Unwanted, unusable tuna

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Unwanted, unusable tuna
CROWDED OUT: Felip Solbes’ tuna taking up too much room Photo credit: Felip Solbes

FELIP SOLBES, skipper of the El nou Almuixo fishing boat has eight dead tuna that he cannot dispose of.

The Villajoyosa-based boat landed the fish – one of them weighing 300 kilos – when fishing off Ibiza .

On informing the authorities of the unwanted catch, they could only suggest that he threw them overboard in the open sea.

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The fish were probably caught by the Barcelo y Fuentes combine that sells supplies the tuna market’s biggest buyer, Japan. Having exceeded their legal quota, they returned them to the sea.

“I don’t know what to do,” Solbes told the local Spanish press, explaining that he would only dispose of them at sea if the regional government’s Fisheries inspectors put it in writing.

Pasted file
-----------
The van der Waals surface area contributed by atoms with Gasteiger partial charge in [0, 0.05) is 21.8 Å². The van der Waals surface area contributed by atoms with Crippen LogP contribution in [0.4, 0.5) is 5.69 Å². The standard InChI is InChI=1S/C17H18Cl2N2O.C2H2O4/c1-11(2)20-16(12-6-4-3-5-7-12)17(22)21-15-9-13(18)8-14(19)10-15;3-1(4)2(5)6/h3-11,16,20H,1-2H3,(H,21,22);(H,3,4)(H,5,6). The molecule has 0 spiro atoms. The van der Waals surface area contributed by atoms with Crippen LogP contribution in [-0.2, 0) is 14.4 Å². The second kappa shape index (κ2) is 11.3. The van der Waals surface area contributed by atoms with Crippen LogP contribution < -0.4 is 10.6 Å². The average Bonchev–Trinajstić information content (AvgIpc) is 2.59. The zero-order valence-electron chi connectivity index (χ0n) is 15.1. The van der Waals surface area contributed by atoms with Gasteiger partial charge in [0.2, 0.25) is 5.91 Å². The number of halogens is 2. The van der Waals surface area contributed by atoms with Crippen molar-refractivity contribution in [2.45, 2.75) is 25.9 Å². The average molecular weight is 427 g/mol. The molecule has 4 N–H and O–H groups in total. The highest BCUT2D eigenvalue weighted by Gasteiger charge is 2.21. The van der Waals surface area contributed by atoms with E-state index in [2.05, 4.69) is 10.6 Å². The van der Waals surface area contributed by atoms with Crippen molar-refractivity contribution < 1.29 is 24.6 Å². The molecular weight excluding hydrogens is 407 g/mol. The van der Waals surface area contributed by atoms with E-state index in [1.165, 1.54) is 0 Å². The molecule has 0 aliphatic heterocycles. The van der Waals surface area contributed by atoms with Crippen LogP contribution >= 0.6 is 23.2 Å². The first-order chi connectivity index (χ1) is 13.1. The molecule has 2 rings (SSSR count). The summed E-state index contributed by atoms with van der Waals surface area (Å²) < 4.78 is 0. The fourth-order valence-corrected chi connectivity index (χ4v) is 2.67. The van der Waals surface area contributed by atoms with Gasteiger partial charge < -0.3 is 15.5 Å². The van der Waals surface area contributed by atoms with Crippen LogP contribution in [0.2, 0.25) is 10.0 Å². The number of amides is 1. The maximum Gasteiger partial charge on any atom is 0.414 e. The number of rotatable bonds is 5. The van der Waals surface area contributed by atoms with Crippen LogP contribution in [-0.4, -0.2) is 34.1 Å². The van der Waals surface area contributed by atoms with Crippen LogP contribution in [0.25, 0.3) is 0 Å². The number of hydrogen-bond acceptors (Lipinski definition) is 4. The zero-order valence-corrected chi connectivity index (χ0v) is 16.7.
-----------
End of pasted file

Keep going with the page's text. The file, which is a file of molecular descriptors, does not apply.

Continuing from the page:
This was not the first time this had happened to him, Solbes said, but at least the tuna were not decomposing.


“You land them and they stink the whole boat out and you have to throw away a lot of your catch because they’ve picked up the smell.”


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Linda came to Spain to live when she was 24, just over 52 years ago, and her husband is Spanish. She began writing for English-language local newspapers in the mid-1970s and hasn’t stopped since! She leads a Spanish life, which she believes is vital when conveying the news to English-speaking residents, and along the way she produced two editions of Expand Your Spanish, helping English-speakers to enlarge their knowledge of the language. She was excited to be in at the birth of the Euro Weekly News in 1999 and is still passionately writing for the paper 22 years later.

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